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Clodpolls and Coots


Mat Coward


Mat Coward speaks to Anthony Buckeridge, creator of much-loved schoolboy hero J.C.T. Jennings.




"Hey, what do you think ! Stop-press news-flash ! Old Jen's caught like a rat in a drain-pipe. He's stuck with his arms full of hedgehog and he can't get back up the stairs without running slap-bang into Old Wilkie and the Head !"

  A portion of my childhood was spent (to simplify a long story) as a poor boy at schools designed boys. Like any schooling, mine was sometimes enjoyable, sometimes barely durable, and usually boring. Through all of it, I took great comfort from the companionship of my friend John Christopher Timothy Jennings - fictional character, but none the worse for that.

  Jennings's first public appearance was in 1948, when BBC radio's Children's Hour broadcast a play by teacher and part-time writer Anthony Buckeridge: "It was a one-off, then they said 'make it six,' then they wanted another six the following year... and that went on for about 16 years. Well, after a couple of years, about 1950, I thought I'd use the same material, take it all to pieces, and rewrite it as books.

  "I thought the first play would be a one-off; it wasn't, and I hoped the first book, by that time, would be a one-off and it wasn't. But I certainly didn't set out right at the beginning to create a series which would last me a lifetime; I didn't plan it out or anything like that. In the early days they used to have a thing called Children's Hour Request Week; you had to send in your vote for programmes you'd enjoyed most, and Jennings won this thing 16 years in a row - so I thought then, 'well anyhow, he's got over into this generation.'

  "He started when I was teaching at a prep school. I used to tell the children stories, mostly as a bribe - finish up your prunes and custard in thirty seconds flat and I'll tell you a story. So there had to be a hero, and the adventures gradually focused on this one character, who was Jennings, and that's really how he started. I was at school with a boy called Jennings, who did - I think - only two things which happen in my books, because he was a different sort of character. I just used his name because it seemed to fit."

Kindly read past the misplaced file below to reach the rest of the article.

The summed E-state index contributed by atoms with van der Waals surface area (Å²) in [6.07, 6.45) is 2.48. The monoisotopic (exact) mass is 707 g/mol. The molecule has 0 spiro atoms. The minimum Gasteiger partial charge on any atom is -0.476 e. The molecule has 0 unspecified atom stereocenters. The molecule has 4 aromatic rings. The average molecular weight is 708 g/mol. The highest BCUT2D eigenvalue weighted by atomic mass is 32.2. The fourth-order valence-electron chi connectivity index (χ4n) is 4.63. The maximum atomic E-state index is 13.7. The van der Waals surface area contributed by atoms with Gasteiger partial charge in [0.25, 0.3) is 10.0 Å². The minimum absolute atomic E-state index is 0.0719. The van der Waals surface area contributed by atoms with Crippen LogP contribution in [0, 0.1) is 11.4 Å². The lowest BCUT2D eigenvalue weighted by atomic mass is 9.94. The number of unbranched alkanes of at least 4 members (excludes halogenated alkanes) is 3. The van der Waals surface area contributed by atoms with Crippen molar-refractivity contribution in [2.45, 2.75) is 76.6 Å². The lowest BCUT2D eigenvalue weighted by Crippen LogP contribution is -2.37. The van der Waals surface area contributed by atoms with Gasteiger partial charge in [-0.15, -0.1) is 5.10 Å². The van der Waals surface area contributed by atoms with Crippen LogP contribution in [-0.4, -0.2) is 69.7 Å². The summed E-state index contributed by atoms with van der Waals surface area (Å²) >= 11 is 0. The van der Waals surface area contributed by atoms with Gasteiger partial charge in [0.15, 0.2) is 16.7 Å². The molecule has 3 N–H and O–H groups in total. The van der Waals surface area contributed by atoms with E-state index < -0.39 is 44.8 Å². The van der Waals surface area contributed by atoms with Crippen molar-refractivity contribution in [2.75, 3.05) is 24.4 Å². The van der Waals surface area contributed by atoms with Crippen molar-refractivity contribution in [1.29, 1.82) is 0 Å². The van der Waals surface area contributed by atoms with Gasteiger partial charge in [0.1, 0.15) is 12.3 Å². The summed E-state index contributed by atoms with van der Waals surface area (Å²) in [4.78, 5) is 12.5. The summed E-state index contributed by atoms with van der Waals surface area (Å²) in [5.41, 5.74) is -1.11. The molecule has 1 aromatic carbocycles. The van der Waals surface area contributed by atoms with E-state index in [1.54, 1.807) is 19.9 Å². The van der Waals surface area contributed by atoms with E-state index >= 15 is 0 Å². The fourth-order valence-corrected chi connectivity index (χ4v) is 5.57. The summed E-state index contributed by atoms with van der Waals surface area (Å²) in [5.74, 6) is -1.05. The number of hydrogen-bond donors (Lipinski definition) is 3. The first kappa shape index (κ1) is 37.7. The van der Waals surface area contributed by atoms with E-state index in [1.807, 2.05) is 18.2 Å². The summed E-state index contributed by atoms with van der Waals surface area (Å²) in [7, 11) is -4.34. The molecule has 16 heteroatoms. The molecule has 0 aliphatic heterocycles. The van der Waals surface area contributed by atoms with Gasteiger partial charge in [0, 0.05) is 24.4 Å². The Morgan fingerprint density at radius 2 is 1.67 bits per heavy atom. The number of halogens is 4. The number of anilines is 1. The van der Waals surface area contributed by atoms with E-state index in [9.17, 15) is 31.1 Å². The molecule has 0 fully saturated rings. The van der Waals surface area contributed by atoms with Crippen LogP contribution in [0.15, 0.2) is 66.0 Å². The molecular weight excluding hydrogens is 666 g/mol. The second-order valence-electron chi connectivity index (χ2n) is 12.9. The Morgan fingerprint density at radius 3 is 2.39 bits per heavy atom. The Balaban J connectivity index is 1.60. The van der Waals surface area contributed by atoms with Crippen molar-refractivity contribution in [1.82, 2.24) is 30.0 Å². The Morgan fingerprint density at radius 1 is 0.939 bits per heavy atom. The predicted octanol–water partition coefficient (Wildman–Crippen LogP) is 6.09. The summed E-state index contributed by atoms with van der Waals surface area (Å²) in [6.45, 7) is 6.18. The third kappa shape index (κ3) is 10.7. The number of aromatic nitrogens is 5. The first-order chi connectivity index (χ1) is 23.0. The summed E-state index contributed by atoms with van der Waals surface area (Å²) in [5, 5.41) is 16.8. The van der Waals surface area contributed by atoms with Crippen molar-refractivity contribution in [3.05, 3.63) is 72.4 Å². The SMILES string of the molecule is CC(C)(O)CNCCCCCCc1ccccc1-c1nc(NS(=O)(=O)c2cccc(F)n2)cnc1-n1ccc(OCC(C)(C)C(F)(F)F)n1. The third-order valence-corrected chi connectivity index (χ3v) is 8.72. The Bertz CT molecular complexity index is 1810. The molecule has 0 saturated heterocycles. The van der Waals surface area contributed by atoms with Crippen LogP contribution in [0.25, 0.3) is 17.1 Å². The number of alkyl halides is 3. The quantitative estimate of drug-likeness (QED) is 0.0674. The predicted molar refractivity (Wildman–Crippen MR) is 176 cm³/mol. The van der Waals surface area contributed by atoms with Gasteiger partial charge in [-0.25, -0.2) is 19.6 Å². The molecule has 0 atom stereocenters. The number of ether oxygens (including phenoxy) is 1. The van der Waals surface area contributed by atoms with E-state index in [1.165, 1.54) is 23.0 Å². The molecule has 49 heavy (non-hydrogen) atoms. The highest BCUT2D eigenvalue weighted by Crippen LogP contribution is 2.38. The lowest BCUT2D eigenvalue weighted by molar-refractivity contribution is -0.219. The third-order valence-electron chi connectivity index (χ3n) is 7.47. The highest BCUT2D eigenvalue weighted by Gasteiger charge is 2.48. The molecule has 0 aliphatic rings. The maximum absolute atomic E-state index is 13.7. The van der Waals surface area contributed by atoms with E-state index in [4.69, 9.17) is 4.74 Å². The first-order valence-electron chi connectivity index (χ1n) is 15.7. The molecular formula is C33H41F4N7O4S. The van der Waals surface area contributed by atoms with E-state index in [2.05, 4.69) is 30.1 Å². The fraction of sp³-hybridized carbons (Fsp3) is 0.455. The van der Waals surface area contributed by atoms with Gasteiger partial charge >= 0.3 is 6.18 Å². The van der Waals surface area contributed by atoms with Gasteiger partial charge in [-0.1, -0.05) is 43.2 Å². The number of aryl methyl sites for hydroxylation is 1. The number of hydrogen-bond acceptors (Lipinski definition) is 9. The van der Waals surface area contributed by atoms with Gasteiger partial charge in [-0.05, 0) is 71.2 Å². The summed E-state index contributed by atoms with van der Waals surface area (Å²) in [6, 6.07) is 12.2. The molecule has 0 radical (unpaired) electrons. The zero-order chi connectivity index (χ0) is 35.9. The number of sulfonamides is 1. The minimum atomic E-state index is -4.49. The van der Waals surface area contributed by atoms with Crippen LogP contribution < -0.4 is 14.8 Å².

Life at Jennings' Linbury Court was, apart from the absence of girls, extraordinarily similar to life at my won prep school - but better. The escapades were brighter, and their consequences neater. "I don't think it's an idealized school," says Buckeridge, "I think it's the sort of school I was familiar with from teaching. Linbury Court isn't a well-heeled type of place at all, it's very average, where I would say boys are sent because there is some particular reason for sending them to boarding school, other than the fact that 'it's a jolly good job to send them off to have the rough corners knocked out'; I don't agree with that sort of thing at all.

"I've got three children: my daughter is just over 50 now, my elder son just above 50. I've been married twice, so my second son is 27. My daughter went through state education; my eldest son went to the prep school I was teaching at then, and on to senior school; my second son got a musical scholarship to Lancing, so that all his music could be looked after under one roof. I think if you can say there is a need for a child to go outside the state system, then I'm all in favour of it; but normally, no. I'm not really a boarding-school type at all. My father was killed in the First World War, when I was seven. He was a bank clerk, and the bank clerks' orphanage sent all we orphans to one particular school. Had my father lived, I'm quite sure I would have gone to a state day school.

  "Looking back, I suppose I did enjoy school as a pupil. The school I went to - I wasn't exactly deprived, but it wasn't a very nourishing experience, not a nourishing place at all. No music, no drama, no art, nothing of that sort. But at the time, I had nothing to compare it with, I thought 'this is school, this is what it's like.' As a teacher, I enjoyed the work, I enjoyed the whole ethos of it."

  I first read most of the Jennings stories, hiding from cross country runs and compulsory rugby, perched in trees or on top of hay-stacks. I tend to read them in bed now, but they still make me laugh loud enough to wake the neighbours. Having said that, it seems to me that the series had fewer belly-laughs as it went on. Buckeridge, re-reading his books for his new publishers, agrees.

  "The style does change, and I think it's probably because I was learning the job as I did it. The early ones possibly went over the top, rather, became slightly too farcical at times, which means you can lose in other directions. I think the style has improved, as some of the farcical elements have been toned down a bit."

  Certainly, as an adult, I enjoy aspects of Jennings that I previously missed - Mr Carter's sarcasm, for instance, so gentle it's likely to go unnoticed by this popular teacher's thick-skinned pupils: "Then why were you hurrying in the opposite direction ? Have you forgotten the way, or were you blown off-course by powerful head-winds?" - but at the same time, I'm still laughing at the kind of humour which Buckeridge does better than any other writer this side of Wodehouse: comedies of errors and cross-purpose conversations.

  It's the brilliantly engineered misunderstandings which stay in the mind longest. When a naturalist visits Linbury Court to examine a hibernating animal, and is mistaken for a doctor summoned to a case of tonsillitis, he's gratifyingly confused to be told that his patient is "sitting up in bed writing his diary." But what makes that scene so enjoyable for the adult reader, is young Bromwich's response to the hedgehog expert's remark that "No doubt he snorts and snuffles a bit when there's any food around." The boy is not at all fazed by this description, despite believing it to refer to one of his classmates: " ' Yes, he does,' Bromwich agreed. He had always been a stern critic of Temple's table manners. 'Sometimes he makes an awful hog of himself at meal-times.' "